Range Etiquette? - Page 2
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Thread: Range Etiquette?

  1. #11
    Quote Originally Posted by rugerfan.64 View Post
    Thanks y'all,I've been sittin in the motel room doing some dry fire drills...

    Careful. I had a cop buddy in Houston who had a parrot who he had trained to say "DRAW!" and my friend would draw and dry fire practice. He had gone to the store and his old lady saw his revolver lying there with the bullets beside it. She didn't want hubby going off to work that evening with a gun he forgot to load so she did him a favor by reloading it for him.
    When he got back from the convenience store he grabbed up his pistol and the parrot yelled "DRAW!" so he drew and fired and blew his bird away.




    .
    In the beginning, the patriot is a scarce man -- brave, hated, and scorned. But when his cause succeeds, the timid join him. For then, it costs nothing to be a patriot. -- Mark Twain

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  3. #12
    Join Date
    Sep 2007
    Location
    Twin Falls, Idaho
    Posts
    292
    As far as ETIQUETTE goes, as long as you follow the basic safety rules and any local range rules, You should be OK. One suggestion though, if it is an indoor range stay away from the "BIG" guns. stick to 22 thru 45acp. No magnum calibers. This would be just common courtesy due to noise factor even if the range allows large calibers.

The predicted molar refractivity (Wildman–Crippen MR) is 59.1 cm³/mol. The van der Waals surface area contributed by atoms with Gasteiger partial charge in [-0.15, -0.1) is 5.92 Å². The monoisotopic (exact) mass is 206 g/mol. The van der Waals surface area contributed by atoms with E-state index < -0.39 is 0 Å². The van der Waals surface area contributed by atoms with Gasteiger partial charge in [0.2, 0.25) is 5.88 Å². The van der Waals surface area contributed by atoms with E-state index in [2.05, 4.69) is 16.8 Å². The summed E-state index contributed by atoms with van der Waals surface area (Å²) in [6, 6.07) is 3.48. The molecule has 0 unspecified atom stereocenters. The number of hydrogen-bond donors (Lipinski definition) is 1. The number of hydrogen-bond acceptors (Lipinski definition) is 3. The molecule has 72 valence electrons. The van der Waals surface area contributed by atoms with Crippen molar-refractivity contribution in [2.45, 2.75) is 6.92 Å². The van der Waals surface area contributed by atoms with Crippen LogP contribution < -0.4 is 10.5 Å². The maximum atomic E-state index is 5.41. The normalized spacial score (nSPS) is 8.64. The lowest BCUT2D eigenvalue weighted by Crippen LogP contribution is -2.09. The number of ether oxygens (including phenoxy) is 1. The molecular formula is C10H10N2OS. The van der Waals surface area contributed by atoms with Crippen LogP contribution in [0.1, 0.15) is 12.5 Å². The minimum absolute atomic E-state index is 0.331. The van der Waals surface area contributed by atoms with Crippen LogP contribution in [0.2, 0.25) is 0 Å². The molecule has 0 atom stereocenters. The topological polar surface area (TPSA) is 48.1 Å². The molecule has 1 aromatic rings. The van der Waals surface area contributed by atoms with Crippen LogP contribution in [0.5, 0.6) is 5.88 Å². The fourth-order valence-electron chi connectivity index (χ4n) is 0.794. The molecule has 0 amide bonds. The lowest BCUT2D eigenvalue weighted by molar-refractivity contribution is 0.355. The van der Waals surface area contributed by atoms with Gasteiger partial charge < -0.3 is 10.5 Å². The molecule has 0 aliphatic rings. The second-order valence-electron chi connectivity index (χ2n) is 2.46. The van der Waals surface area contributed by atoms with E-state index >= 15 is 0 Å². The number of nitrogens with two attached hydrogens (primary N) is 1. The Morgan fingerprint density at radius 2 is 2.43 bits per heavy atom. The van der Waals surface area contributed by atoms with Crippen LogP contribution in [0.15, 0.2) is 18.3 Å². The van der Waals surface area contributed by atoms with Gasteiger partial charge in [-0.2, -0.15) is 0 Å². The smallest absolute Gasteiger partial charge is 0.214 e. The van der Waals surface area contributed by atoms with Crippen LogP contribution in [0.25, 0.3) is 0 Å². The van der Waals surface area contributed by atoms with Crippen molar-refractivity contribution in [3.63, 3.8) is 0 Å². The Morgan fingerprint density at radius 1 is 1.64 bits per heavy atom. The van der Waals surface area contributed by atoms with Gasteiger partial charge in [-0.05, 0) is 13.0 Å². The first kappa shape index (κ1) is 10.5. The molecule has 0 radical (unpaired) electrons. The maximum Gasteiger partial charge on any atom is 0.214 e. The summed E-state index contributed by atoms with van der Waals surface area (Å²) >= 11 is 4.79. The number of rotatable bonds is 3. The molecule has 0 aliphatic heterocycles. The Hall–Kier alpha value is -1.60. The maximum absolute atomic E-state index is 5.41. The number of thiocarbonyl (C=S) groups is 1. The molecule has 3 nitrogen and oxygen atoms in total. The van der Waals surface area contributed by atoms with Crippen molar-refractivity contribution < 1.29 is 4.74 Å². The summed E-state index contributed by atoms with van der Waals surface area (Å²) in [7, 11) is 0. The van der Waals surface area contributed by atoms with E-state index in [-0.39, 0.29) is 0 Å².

Good Luck!!!
    John
    http://www.packing4life.com

  4. Quote Originally Posted by astute View Post
    As far as ETIQUETTE goes, as long as you follow the basic safety rules and any local range rules, You should be OK. One suggestion though, if it is an indoor range stay away from the "BIG" guns. stick to 22 thru 45acp. No magnum calibers. This would be just common courtesy due to noise factor even if the range allows large calibers.
    The noise factor at the local range from the .44 magnum is not really all that different from other calibers. Everyone at a range should be wearing ear protection anyway.

  5. #14
    I was at a small 7 port indoor range once and the sign said "no magnum loads". I asked the range officer why they didn't allow them. He said the concussion breaks the overhead fluorescent lights. Does this sound plausible or was he handing me a load of...well...you know.....?

  6. #15
    Join Date
    Jul 2009
    Location
    South Carolina/Charleston
    Posts
    2,388